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If you take the ideological arguments out of Obama’s speech, everything sounds great. He is fond of talking about how much he loves this country and how great it is. At first glance, this comment seems to point to a man proud of the country that allowed him to grow up and become president.
“Somebody gave me an education. I wasn’t born with a silver spoon in my mouth. Michelle wasn’t. But somebody gave us a chance. Just like these folks up here are looking for a chance,” Said Obama
If not for the not so subtle dig at Mitt Romney’s wealth, this would have been a solid argument. Why the Obama administration is bent of dividing people between the rich and the poor is beyond me.
First off, it is irresponsible; Romney’s wealth has nothing to do with anything. It is valid (not right) to argue that the rich should pay more in the form of tax dollars, but to suggest that somehow Romney’s wealth makes him a bad choice for president is silly at best.
This is about an agenda for this nation. If Romney were poor and championed the same agenda, it would not make that agenda suddenly more plausible. In fact, President Obama is rich himself, and that does not make his agenda less plausible.
Here are a few details this statement does not allude too:
President Obama and his advisors are trying to argue that somehow Romney is getting off by not paying his fair share because on his income, he has only paid a 13.9 percent tax rate in 2010, and they expect to pay a 15.4 percent rate in 2011. What this argument fails to recognize is what Avik Roy has said, “is a canard.”
Corporate tax rates are not 15%, they are closer to 45% once corporate profits are counted. This is before state and local taxes are applied to the total tax rate, which by then exceeds 50% of ones income.
If you look at the overall picture, you will see a man that has not only paid his fair share, but he is paying much more than his fair share.
Over at TownHall.com online, where I got most of these numbers, there is a quick summation from the work Jen Rubin, Phil Klein, and Jim Pethokoukis did on the issue of Romney’s taxes.
UPDATE – Jen Rubin, Phil Klein, and Jim Pethokoukis put these numbers into perspective. A few highlights:
…Here’s what $3.2 million in federal taxes — Romney’s estimated 2011 burden — pays for:
— The monthly food stamp allowance for about 23,909 people.
— The cost of educating 302 elementary and high school students.
— The base salary (before bonuses and allowances) of 178 privates in the U.S. Army.
— The federal contribution to the benefits of 636 Medicaid enrollees.
In addition to his taxes, Romney has given around 16.4 percent of his income over the past two years to charity through his family charity, the Tyler Foundation. In addition to donations to the Mormon church, here’s where else Romney and his wife Ann donated money: the Boys and Girls Club of Boston, the Center for the Treatment of Pediatric MS, the Dana Farber Cancer Institute, Homes for Our Troops, and the Inner-City Scholarship Fund, among others.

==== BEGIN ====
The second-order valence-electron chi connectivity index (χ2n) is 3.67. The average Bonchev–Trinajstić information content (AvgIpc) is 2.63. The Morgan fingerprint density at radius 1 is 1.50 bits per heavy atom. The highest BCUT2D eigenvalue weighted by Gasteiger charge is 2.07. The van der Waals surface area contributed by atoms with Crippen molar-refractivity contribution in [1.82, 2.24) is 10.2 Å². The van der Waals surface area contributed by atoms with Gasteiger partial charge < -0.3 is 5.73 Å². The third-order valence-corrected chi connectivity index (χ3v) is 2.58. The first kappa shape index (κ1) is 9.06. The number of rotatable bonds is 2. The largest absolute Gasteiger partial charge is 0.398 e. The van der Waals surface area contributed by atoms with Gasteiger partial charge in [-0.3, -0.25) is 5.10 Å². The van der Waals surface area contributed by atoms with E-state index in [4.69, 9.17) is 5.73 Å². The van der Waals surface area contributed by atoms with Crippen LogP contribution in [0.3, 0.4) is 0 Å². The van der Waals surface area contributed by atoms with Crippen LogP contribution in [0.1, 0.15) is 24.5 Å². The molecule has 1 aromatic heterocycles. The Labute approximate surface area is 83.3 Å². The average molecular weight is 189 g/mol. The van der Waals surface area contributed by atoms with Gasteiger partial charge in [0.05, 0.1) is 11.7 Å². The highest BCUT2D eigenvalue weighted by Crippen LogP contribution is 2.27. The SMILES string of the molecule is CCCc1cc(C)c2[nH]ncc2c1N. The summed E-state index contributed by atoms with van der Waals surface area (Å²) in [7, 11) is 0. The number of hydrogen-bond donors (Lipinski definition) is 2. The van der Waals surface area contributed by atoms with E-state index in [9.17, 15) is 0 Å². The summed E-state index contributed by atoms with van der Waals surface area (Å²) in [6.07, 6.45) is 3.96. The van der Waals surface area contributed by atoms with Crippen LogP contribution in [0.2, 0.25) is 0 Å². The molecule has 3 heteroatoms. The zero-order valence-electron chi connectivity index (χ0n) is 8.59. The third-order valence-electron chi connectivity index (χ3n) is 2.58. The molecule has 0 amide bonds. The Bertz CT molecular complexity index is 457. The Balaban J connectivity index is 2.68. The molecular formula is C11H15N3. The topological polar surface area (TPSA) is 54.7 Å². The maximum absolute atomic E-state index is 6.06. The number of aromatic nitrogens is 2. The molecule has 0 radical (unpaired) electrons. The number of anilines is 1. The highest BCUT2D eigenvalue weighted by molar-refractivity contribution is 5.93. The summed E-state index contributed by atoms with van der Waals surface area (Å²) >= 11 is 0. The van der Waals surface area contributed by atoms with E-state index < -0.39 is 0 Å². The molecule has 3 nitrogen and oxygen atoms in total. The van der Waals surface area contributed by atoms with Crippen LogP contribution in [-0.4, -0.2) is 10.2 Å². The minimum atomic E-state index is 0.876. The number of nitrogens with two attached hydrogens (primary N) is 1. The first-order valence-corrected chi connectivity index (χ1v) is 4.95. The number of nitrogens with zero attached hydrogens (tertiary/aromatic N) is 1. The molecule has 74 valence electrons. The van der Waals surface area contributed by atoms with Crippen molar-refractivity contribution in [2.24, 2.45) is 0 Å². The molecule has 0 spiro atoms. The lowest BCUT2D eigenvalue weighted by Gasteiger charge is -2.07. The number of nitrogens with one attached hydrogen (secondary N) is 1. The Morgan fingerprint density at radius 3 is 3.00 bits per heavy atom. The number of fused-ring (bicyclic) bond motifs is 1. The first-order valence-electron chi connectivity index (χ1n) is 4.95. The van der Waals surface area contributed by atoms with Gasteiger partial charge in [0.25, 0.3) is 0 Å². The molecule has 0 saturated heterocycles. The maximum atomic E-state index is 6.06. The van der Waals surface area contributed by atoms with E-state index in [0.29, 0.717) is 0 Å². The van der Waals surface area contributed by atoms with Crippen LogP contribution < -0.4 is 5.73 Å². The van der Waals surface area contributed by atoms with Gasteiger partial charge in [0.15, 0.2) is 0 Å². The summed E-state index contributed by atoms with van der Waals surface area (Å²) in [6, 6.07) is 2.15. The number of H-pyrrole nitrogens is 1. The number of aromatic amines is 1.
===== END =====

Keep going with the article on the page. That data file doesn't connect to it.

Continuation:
Another way of looking at it is that in 2011 the Romneys paid out 42 percent of their income in taxes and charity. Here’s how I got there: Total tax (line 60) + foreign taxes (line 47) + state taxes and real-estate taxes + other taxes (Schedule A, line 9) + charitable contributions (Schedule A, line 19) divided by Adjusted Gross Income (1040 line 37).
It is clear that the Obama administration is going to try to shame the country into reelecting him by pointing to other people success as a reason the economy has not taken off as he promised. Team Romney would be wise to use the numbers above when combatting the narrative Team Obama and his media cohorts are sure to use until it is clear it either has worked or will not work.
Obama has said on a few occasions that he understands that the free market has been one of the greatest goods this world as ever seen. Then why exonerate something that has done so much good. Ask any person in a third world country that is not royalty whether they would rather be middle class were they live of poor in this country. They know they have opportunities in the U.S. that they could never hope for in their own. Obama does not believe in the free market, he believes that the free market needs the help of the government to be great. In some cases, this is true. Not all regulations are bad, but that does not mean all of them are good either.
This will be argued repeatedly this cycle, much as it is every cycle. What this post is about is a dividing mentality that seems to come from today’s Democratic Party. If wealthy liberals such as this president do not feel they are doing enough, then they can give more. Heck, president Obama is not employing anyone in the private sector; by his own logic that should mean he should not get a lower tax rate. This is not true with Romney, and the businesses he has helped start and fund to save. Some did not work, some failed, and he made a lot of money in the process. It is not as that money was not earned.
I ask this, does Obama look at today’s music artist and their fancy items and think they are out of touch with the way this country really works. The answer is probably no, because the president probably agrees with many of these artist ideological leanings. Therefore, if this is about ideological arguments, then why is the president not sticking to what he believes and staying away from attacking Romney’s wealth.